Milburn announces major reforms and investment for older people

The government is injecting £1bn a year into older people’s
services to improve choice, increase independence, and tackle bed-blocking,
health secretary Alan Milburn told the House of Commons this week.

At the heart of the
reforms are plans to give all older people the choice of direct payments to
enable them to pay for their own care.

"We will make
it an obligation on every local authority to offer older people access to
direct payments," Milburn said. "I believe this reform will empower
older people, their families and their carers in a way that has never been
possible before."

Policy officer for
Help the Aged Gail Elkington welcomed the move but said she doubted whether
direct payments would have a particularly high take-up rate.

Milburn also
promised faster access to services. By the end of 2004, all assessments will
begin within 48 hours of first contact and will be completed within a month.
All equipment needed will be in place within a week.

In addition, local
authorities will be given more money to pay higher fees to care homes; £70m
will be made available to train social care staff; and the carers’ grant will
be doubled to £185m by 2006. There will be twice as many people receiving
intensive help at home and a 50 per cent increase in the number of very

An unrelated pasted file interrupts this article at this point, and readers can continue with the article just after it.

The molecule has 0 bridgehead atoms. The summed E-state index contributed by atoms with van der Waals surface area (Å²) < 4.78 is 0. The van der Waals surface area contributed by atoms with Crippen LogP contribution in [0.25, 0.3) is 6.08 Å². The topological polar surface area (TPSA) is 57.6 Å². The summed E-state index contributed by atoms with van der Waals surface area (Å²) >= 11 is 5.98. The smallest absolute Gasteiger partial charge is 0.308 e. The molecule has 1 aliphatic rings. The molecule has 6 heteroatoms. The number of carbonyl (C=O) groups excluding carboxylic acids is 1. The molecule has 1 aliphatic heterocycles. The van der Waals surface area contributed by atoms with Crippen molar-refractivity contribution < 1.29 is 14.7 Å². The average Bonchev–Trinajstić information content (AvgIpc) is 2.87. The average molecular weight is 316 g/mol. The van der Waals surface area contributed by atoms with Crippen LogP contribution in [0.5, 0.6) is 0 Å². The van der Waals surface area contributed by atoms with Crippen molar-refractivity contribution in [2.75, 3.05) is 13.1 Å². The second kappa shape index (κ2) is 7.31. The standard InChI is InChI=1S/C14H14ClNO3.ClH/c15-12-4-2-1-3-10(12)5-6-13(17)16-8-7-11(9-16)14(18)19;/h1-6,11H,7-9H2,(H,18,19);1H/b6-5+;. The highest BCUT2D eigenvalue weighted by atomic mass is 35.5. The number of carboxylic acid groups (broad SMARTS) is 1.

sheltered housing places compared with 1997 levels.

Milburn also
promised to legislate to make 70,000 additional rehabilitation packages and all
other intermediate care services free, whether provided by health or social

The extra funding is
the detail behind the chancellor’s budget pledge in April to invest an extra 6
per cent a year into social services for the next 3 years. Milburn described
older people as the "principal beneficiaries" of the extra funding –
although health minister Jacqui Smith confirmed that announcements on funding
for children’s services would come later this year.

By the end of 2002,
two-thirds of the new money for older people’s services will be ring-fenced,
and given to councils as part of their standard spending assessment. The
independent Commission for Social Care Inspection will start operating in
shadow form by the end of the year so that it can gauge how these extra
resources are being used.

Milburn gave no
details on how fines for social services that failed to meet delayed transfer
targets would work, but said they would be introduced next April.

Finally, he
announced a u-turn over mandatory standards for sizes of rooms and doorways for
care homes. Smith added that homes would instead be expected to spell out to
clients whether they met the new standards or not.

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